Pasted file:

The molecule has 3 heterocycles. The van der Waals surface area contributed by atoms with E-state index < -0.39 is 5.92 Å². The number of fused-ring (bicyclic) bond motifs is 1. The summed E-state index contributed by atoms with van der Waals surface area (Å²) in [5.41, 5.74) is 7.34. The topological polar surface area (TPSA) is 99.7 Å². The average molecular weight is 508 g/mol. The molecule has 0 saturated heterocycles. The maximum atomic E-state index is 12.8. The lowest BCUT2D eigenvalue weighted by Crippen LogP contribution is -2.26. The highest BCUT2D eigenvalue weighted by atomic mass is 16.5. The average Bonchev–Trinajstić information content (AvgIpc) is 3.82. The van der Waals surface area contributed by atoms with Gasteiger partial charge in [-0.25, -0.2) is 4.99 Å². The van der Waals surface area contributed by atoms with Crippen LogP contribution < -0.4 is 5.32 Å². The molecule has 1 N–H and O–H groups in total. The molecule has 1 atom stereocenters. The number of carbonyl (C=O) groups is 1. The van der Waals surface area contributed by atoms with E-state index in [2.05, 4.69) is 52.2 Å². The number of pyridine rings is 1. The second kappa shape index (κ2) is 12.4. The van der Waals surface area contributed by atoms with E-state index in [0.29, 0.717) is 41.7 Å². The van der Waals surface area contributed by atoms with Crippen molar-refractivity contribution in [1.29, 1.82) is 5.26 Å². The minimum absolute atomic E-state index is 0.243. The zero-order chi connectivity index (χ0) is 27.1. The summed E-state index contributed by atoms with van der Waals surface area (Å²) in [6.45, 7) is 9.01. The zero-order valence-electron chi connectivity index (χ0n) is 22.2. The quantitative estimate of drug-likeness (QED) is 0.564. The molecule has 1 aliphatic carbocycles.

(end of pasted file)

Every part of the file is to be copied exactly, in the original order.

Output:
The molecule has 3 heterocycles. The van der Waals surface area contributed by atoms with E-state index < -0.39 is 5.92 Å². The number of fused-ring (bicyclic) bond motifs is 1. The summed E-state index contributed by atoms with van der Waals surface area (Å²) in [5.41, 5.74) is 7.34. The topological polar surface area (TPSA) is 99.7 Å². The average molecular weight is 508 g/mol. The molecule has 0 saturated heterocycles. The maximum atomic E-state index is 12.8. The lowest BCUT2D eigenvalue weighted by Crippen LogP contribution is -2.26. The highest BCUT2D eigenvalue weighted by atomic mass is 16.5. The average Bonchev–Trinajstić information content (AvgIpc) is 3.82. The van der Waals surface area contributed by atoms with Gasteiger partial charge in [-0.25, -0.2) is 4.99 Å². The van der Waals surface area contributed by atoms with Crippen LogP contribution < -0.4 is 5.32 Å². The molecule has 1 N–H and O–H groups in total. The molecule has 1 atom stereocenters. The number of carbonyl (C=O) groups is 1. The van der Waals surface area contributed by atoms with E-state index in [2.05, 4.69) is 52.2 Å². The number of pyridine rings is 1. The second kappa shape index (κ2) is 12.4. The van der Waals surface area contributed by atoms with E-state index in [0.29, 0.717) is 41.7 Å². The van der Waals surface area contributed by atoms with Crippen molar-refractivity contribution in [1.29, 1.82) is 5.26 Å². The minimum absolute atomic E-state index is 0.243. The zero-order chi connectivity index (χ0) is 27.1. The summed E-state index contributed by atoms with van der Waals surface area (Å²) in [6.45, 7) is 9.01. The zero-order valence-electron chi connectivity index (χ0n) is 22.2. The quantitative estimate of drug-likeness (QED) is 0.564. The molecule has 1 aliphatic carbocycles.